Worm Anatomy & Physiology
Even though they don't have a skeleton and can't walk upright, worms do many of the same things people do to survive. They move around, eat, breathe, reproduce and defend themselves. They are sensitive to temperature, moisture, light and vibrations.
Worms are annelids, from the Latin word anulus meaning "ring." Worms are made up of joined, ringed segments. An adult redworm has between 200 to 400 circular rings. Try thinking of the giant sequoia trees and their rings. The tree rings grow around each other while the worm rings are stacked end on end.
The cuticle is the worm's outermost body wall. Beneath the cuticle are:
- the epidermis, which is like our skin,
- a layer of nerve tissue which performs like our sense of touch,
- circular and longitudinal muscles for locomotion.
The epidermis contains many sensory cells that transmit information to the nerve tissue. Within the layer of nerve tissue are cells that forward sensory information to the worm's nerve cord and on to the cerebral ganglion, the worm's version of a brain.
Circular muscles create the worm's body rings. These muscles contract and expand, shortening and lengthening the worm's body. The longitudinal muscles run the length of the worm. Acting in concert these sets of muscles enable the worm to propel forward, backward and sideways. Moisture in their environment lubricates this locomotion.
Additionally, stiff hair-like protusions called setae stick out of almost every ring along each side of the worm. These protusions grip the soil, bedding or any material it is moving through so the worm doesn't just slip and slide randomly. The setae are made of chitin, the same substance that makes up our fingernails and the exoskeleton of many insects. The setae are very strong, assisting the worm as it moves through its environment. The setae help the worm to defend itself by gripping the soil when attacked by a hungry bird or other predator.
Brain and Nervous System
The cerebral ganglion, located at the front of the worm, serves as the brain. This nerve bundle is responsible for receiving external information such as light, heat, moisture and vibrations. The worm relies on the ganglion and a ventral nerve cord for sensory input from the world around them.
While we don't fully understand all the functions of the nervous system, it is believed that body functions such as reproduction and life cycles are regulated within the nerve ganglion.
The circulatory system is powered by five pseudo-hearts. These hearts are merely valved chambers that regulate blood flow and produce a pulse. Branching off these hearts are both a dorsal (forward flow) and a ventral (backward flow) blood vessel. The dorsal and ventral vessels transport the blood, rich with oxygen and nutrients through the body. The circulatory system also transports urinary waste, which is diffused through the cutical, the outer covering, in each ringed segment. In other words, worms breathe and excrete urine through their skin.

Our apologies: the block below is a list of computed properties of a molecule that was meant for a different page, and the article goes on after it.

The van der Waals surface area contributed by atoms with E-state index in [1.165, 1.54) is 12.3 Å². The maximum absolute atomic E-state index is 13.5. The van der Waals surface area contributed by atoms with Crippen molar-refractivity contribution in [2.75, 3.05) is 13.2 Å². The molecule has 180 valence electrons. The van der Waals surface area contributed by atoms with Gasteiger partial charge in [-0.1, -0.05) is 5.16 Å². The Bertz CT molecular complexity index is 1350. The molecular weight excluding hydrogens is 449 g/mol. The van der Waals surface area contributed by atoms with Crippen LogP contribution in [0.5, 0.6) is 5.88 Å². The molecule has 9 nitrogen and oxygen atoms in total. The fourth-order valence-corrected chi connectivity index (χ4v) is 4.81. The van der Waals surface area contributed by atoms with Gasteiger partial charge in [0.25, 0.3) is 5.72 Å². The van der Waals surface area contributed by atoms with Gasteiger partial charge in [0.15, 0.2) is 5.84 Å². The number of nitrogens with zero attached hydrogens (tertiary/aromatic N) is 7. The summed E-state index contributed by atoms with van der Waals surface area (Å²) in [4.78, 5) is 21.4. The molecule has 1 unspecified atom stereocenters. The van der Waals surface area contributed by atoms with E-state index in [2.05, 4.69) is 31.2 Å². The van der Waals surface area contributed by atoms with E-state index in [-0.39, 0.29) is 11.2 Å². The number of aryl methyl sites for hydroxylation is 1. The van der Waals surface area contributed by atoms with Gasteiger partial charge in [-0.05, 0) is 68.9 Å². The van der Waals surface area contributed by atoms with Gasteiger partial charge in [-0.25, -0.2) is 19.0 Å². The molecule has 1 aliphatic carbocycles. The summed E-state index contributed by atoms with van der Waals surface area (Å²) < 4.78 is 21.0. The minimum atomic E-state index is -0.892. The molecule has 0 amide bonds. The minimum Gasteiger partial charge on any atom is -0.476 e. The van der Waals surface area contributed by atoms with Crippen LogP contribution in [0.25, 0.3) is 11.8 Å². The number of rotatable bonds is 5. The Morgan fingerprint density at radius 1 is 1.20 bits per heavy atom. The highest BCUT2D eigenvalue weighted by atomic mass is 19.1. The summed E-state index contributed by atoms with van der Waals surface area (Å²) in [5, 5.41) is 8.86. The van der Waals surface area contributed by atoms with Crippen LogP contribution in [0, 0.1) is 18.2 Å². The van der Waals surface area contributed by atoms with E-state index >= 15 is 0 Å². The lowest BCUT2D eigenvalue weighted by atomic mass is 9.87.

Running through the worm's body is the alimentary canal or gut. It starts at the mouth, called the buccal cavity, and moves to the back with the pharynx, esophagus, crop, gizzard, intestine and anus, respectively.
The buccal cavity contains specialized sensory cells which allow worms to locate food and minerals. The cells detect and recognize sucrose, glucose, quinine and saline chemicals from the environment. This allows them to identify and select the foods they eat.
The pharnyx works like a suction pump, drawing particles farther in from the mouth. The esophagus, which opens from the pharnyx as a narrow tube, leads to the crop. Worms and birds both use their crop as a food storage chamber.
Next is the gizzard, the food grinding chamber. It contains sandy grit from the soil to pulverize food into small particles, including leaf litter, mulch and soil organics.
The intestine is a tube going straight back to the anus, taking up almost two-thirds of the length of the worm. The intestine performs the final digestion and absorption of the life sustaining nutrients from the worm's food.
Many tiny organisms, bactria, fungi, actinomycetes, enzymes and protozoa live in the worm's gastrointestinal systems aiding digestion. They are microscopic and thrive by the hundreds of thousands within a single worm. These organisms assist in preparing the nutrients to be absorbed and utilized by the worm.
The worm produces numerous enzymes which aid in its own survival, including an insecticide and an antibiotic.
These enzymes emulsify with mucus produced in the worm's gut and sheath the castings when expelled through the anus. Plants are able to absorb the insecticidal and antibiotic enzymes through their roots to further utlize them in the plants' ongoing battle to ward off insects and disease. The antibiotic enzymes also protect humans from harmful bacteria while working in the worm bin.
Worms have no specialized respiratory organs. They breathe through their moist skin. Oxygen and carbon dioxide are diffused through the skin to and from the circulating blood stream. Lack of moisture in the worm's environment restricts the breathing process. Prolonged dryness will cause death by suffocation. Exposure to direct sunlight can lead to death in less than three minutes.